Seminole Success Stories: Denia Del Cid

Major: Computer Engineering, Class of 2015

Internship Experience: Google

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Denia Del Cid, Computer Engineering, 2015
Denia Del Cid, Computer Engineering, 2015

Describe some of the steps you took to obtain your internship.

It all started with me joining the Society of Hispanic Professional Engineers (SHPE). They have an annual national conference that is held every fall in a different city in the United States. The first time I attended the conference, I did not receive any internship offers, but it was a great learning experience. I learned a lot about the different types of companies and what they were looking for. I used this experience to prepare for the following year. I got my resume reviewed at least three times by Melissa Forges from The Career Center at the College of Engineering, I got a job at FSU Information Technology Services (ITS) as a Computer Repair Technician, and I continued to get help from the FSU SHPE chapter.

When the next fall came, I registered for SHPE conference. A few weeks later, I received an email (that was sent to every SHPE national member) encouraging me to apply to a Google Travel Grant, which would cover the travel, housing, and registration costs of the SHPE conference. To be honest, I originally was not planning on applying, but a couple of my friends from SHPE encouraged me to apply; and I am glad I did. A couple weeks before the conference, I received an email from a SHPE national representative saying I got the scholarship. This email was later followed by one from a Google recruiter asking for my most up-to-date resume and transcripts. From this point I was offered two interviews with Google at the conference. 

How far in advance did you prepare?

I would say that it was a process of about a year in order to obtain the skills and experience needed to meet the position requirements. For the interview itself, roughly a week. 

If you used any Career Center services or events to obtain the internship, what were they? How did these help you in landing the internship?

In order to obtain the internship itself, I did not use the Career Center services. Previous to that, I did use The Career Center to get my resume reviewed, which was a great help. During the conference I was told by a couple of recruiters that my resume was one of the best they had seen.

What was a typical day like?

A usual day for me at Google starts by checking my emails on the one hour “Gbus” ride from San Francisco to Google's headquarters in Mountain View. I like to get there around an hour early to grab some breakfast and then head to actual work. I’m a part of the IT Intern program where I help with internal user support, either in-person or remotely, work on a corporate engineering project, and participate in skills-based training.

As a member of Google’s Information Technology team, I am a go-to person for Googlers' computer hardware and software needs, providing front line user support for all of Google's internal tools and technologies. I troubleshoot, respond to inquiries, and find solutions to technical challenges. When I am not assisting Googlers, I am working on one of my projects where the goal is to improve the Googler user experience by contributing to longer term projects and documentation efforts.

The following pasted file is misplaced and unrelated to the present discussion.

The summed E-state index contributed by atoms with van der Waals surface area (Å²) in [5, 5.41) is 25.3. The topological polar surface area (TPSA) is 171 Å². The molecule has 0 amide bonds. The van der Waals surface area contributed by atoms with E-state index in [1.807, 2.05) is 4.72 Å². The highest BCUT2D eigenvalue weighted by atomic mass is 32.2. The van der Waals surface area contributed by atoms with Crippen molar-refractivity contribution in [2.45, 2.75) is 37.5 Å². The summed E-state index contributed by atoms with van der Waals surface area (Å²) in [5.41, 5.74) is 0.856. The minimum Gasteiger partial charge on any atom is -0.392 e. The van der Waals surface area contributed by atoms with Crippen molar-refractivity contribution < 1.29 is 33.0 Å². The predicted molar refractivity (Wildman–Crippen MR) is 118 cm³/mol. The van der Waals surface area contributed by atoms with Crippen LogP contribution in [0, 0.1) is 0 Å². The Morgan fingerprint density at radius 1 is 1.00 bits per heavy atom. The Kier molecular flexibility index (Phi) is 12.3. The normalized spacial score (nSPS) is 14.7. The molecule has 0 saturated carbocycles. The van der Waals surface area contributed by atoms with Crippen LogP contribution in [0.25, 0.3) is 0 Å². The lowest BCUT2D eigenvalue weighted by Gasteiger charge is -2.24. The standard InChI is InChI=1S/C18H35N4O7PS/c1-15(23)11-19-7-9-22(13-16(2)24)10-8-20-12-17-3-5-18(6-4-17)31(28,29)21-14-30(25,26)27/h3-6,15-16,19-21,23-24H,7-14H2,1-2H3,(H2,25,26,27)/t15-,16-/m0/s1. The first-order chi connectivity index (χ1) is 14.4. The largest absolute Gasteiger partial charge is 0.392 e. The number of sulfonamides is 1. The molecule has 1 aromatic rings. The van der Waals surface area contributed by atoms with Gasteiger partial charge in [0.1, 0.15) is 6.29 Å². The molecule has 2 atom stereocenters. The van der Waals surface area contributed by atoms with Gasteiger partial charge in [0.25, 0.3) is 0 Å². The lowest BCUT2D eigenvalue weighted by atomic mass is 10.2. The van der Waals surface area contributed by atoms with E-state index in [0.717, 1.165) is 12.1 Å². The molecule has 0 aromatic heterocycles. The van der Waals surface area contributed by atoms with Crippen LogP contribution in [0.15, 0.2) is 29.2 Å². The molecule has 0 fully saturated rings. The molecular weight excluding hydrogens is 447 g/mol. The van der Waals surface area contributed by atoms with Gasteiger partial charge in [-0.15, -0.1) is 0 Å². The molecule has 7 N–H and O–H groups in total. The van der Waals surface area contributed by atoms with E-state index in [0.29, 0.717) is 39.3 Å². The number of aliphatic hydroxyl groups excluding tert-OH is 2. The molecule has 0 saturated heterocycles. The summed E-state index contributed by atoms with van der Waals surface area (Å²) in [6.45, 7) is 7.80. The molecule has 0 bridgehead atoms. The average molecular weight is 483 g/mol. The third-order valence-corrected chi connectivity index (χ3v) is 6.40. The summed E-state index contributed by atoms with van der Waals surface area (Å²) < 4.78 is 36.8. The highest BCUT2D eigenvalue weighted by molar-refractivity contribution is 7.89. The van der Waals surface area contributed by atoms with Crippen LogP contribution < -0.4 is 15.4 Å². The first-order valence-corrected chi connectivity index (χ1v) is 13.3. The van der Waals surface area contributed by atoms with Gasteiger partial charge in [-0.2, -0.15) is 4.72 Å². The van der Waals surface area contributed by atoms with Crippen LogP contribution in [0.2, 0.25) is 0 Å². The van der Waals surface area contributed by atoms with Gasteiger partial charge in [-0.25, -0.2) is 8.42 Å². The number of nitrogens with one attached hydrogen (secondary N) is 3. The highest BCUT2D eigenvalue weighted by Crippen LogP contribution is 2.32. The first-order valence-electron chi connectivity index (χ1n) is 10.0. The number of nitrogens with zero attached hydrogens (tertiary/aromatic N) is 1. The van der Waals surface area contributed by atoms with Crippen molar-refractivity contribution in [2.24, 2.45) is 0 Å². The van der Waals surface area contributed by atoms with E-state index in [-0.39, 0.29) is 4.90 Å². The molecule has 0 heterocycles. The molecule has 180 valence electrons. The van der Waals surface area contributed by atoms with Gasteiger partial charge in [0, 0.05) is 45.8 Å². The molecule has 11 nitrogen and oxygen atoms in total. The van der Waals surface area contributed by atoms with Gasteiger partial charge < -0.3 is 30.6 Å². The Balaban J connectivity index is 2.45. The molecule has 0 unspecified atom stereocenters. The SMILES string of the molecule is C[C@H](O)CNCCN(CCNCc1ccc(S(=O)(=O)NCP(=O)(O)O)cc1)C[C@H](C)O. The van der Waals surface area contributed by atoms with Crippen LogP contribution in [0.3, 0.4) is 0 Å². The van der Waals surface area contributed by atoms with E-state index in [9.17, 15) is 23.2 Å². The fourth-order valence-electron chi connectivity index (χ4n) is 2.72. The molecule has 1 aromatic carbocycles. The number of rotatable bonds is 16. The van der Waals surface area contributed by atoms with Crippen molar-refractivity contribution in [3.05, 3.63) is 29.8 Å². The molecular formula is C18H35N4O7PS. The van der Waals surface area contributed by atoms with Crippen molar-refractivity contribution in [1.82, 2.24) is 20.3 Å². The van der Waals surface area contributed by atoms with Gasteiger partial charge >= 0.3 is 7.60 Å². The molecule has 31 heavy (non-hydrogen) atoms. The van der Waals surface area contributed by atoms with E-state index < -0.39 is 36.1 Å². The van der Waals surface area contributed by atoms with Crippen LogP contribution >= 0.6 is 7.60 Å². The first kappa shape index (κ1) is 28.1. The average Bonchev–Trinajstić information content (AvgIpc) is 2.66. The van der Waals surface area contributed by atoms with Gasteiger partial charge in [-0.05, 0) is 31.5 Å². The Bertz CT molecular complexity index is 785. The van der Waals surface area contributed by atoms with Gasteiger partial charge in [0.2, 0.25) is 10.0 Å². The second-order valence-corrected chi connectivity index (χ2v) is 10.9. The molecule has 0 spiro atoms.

Projects are different for everyone; I actually have two projects. One of them requires improving the UI (user interface) of an internal site that will be used by thousands of Googlers worldwide. The second project is slightly more complicated where my team and I are building an auditing system which will be used worldwide throughout Google’s offices.

When you work at Google you are always surrounded by very smart, knowledgeable, inspiring, diverse, and interesting people; definitely the best perk of working here! I have one host and a mentor, who are the ones I work with the most. They are the ones who (mainly) provide me with the necessary guidance and advice on where to find resources and answers to my questions and are super awesome to work with. After my work day is over, I head to grab dinner with other interns; this is usually followed by an activity such as volleyball, a ping pong match, bowling, Dance Dance Revolution, etc.

What are some major takeaways from your experience? How will these help prepare you for the next step after graduation?

Three of the most important skills that I learned during my time at Google was to stay curious, take ownership of your work, and to do what you love. 

By asking questions and constantly seeking for better answers and solutions (rather than point out the problems), more progress and innovation can arise. Start by asking general questions. When your questions have been answered, review your task and ask even more in depth questions. Doing this helps get a better understanding of the subject and helps you grow intellectually.

Taking ownership of your work means to go that extra mile aside from your established duties. For example, if you work in customer service and you help somebody, follow up to make sure that your client is satisfied. If you are an engineer, do your job, but if you run into any troubles or your work has any issues, own them; tell your supervisor about them and ask for help. Never be scared to ask for help, but try not to ask the same question twice. This approach leads to more satisfied customers and better products.

Similarly, if you do what you love, work will feel more like hobby than work, and your happiness will be displayed on your work. These are skills that are useful anywhere, but for me personally as an engineer, are essential to stay current in a field that is constantly changing. They also can be applied to new projects and products that could become the next breakthrough.